Ponce-Gonzalez I, Rodriguez CM, Cheadle A, Torrance S, Parchman M. Counting the unsung by promoting participation in the 2020 US census: a survey of migrant workers in Washington state. J Health Care Poor Underserved. 2021;32(1):156-164. doi: 10.1353/hpu.2021.0015. PubMed

Tuzzio L, O'Meara ES, Holden E, Parchman ML, Ralston JD, Powell JA, Baldwin LM. Barriers to implementing cardiovascular risk calculation in primary care: alignment with the Consolidated Framework for Implementation Research. Am J Prev Med. 2020 Dec 2:S0749-3797(20)30392-5. doi: 10.1016/j.amepre.2020.07.027. [Epub ahead of print]. PubMed

Parchman ML, Anderson ML, Penfold RB, Kuo E, Dorr DA. The ability of practices to report clinical quality measures: more evidence of the size paradox? J Am Board Fam Med. Jul-Aug 2020;33(4):620-625. doi: 10.3122/jabfm.2020.04.190369. PubMed

Shoemaker-Hunt S, Sargent W Jr, Swan H, Mikosz C, Cobb K, McDonald D, Keane N, von Korff M, Parchman M, Losby J. Developing clinical quality improvement measures aligned with the CDC Guideline for Prescribing Opioids for Chronic Pain : an important strategy to support safer prescribing in primary care. Am J Med Qual. 2020 Jul 29:1062860620944472. doi: 10.1177/1062860620944472. Online ahead of print. PubMed

Huffstetler AN, Kuzel AJ, Sabo RT, Richards A, Brooks EM, Lail Kashiri P, Villalobos G, Arias AJ, Svikis D, Bortz BA, Edwards A, Epling J, Cohen DJ, Parchman ML, Winter J, Wessler P, Yu TJ, Krist AH. Practice facilitation to promote evidence-based screening and management of unhealthy alcohol use in primary care: a practice-level randomized controlled trial. BMC Fam Pract. 2020 May 20;21(1):93. doi: 10.1186/s12875-020-01147-4. PubMed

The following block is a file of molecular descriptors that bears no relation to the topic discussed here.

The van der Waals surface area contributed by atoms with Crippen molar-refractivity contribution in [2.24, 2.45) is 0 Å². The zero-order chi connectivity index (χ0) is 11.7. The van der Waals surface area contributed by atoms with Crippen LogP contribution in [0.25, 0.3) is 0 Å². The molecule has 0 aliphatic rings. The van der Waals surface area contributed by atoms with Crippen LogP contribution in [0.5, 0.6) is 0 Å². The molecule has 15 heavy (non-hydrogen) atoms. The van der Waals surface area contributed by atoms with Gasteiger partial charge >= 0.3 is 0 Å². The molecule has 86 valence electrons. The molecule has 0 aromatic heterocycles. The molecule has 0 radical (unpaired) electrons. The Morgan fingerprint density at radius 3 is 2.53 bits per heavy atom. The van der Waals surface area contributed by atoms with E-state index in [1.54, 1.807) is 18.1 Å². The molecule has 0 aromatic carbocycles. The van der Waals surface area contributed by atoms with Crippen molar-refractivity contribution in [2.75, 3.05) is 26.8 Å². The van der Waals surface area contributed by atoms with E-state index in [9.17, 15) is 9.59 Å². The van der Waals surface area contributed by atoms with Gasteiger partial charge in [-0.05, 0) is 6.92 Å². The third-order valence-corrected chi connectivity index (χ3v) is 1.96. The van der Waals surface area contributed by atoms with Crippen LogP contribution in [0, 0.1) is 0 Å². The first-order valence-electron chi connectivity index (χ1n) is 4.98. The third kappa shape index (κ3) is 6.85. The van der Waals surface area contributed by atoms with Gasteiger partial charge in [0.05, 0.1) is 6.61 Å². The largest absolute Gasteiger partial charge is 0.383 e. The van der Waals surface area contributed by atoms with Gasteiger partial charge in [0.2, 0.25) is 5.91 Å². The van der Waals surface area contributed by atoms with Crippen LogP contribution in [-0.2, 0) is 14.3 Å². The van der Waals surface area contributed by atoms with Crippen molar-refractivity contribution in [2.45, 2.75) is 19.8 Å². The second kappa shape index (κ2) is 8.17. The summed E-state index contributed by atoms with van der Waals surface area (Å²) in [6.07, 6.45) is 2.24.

Schuttner L, Coleman K, Ralston J, Parchman M. The role of organizational learning and resilience for change in building quality improvement capacity in primary care. Health Care Manage Rev. 2020 Apr 3. doi: 10.1097/HMR.0000000000000281. [Epub ahead of print]. PubMed

Parchman M. My footsteps on the floating dock. Perm J. 2020;24. doi: 10.7812/TPP/15.056. Epub 2020 Mar 18. PubMed

 

Research

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CVD risk calculation: Can smaller clinics break through?

KPWHRI researchers uncover obstacles faced by smaller practices when adding CVD risk calculators into primary care.

research

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Stopping the opioid epidemic: A KPWHRI priority

The latest on our research on chronic pain and opioids—and how the results influence health policy and clinical practice.

health services

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Fellows launch 6 projects to reduce medical overuse

A new program aims to reduce unnecessary care for vulnerable patients such as back pain imaging and opioid use.

pain management

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Six Building Blocks help small rural clinics to manage opioids better

Led by Dr. Michael Parchman, research team uses new way to support small clinics in reducing opioid use in rural Pacific Northwest.

KPWHRI In the Media

6 Building Blocks helps rural clinics to manage opioids

COVID-19 & chronic pain management

AHRQ website, Jun 2020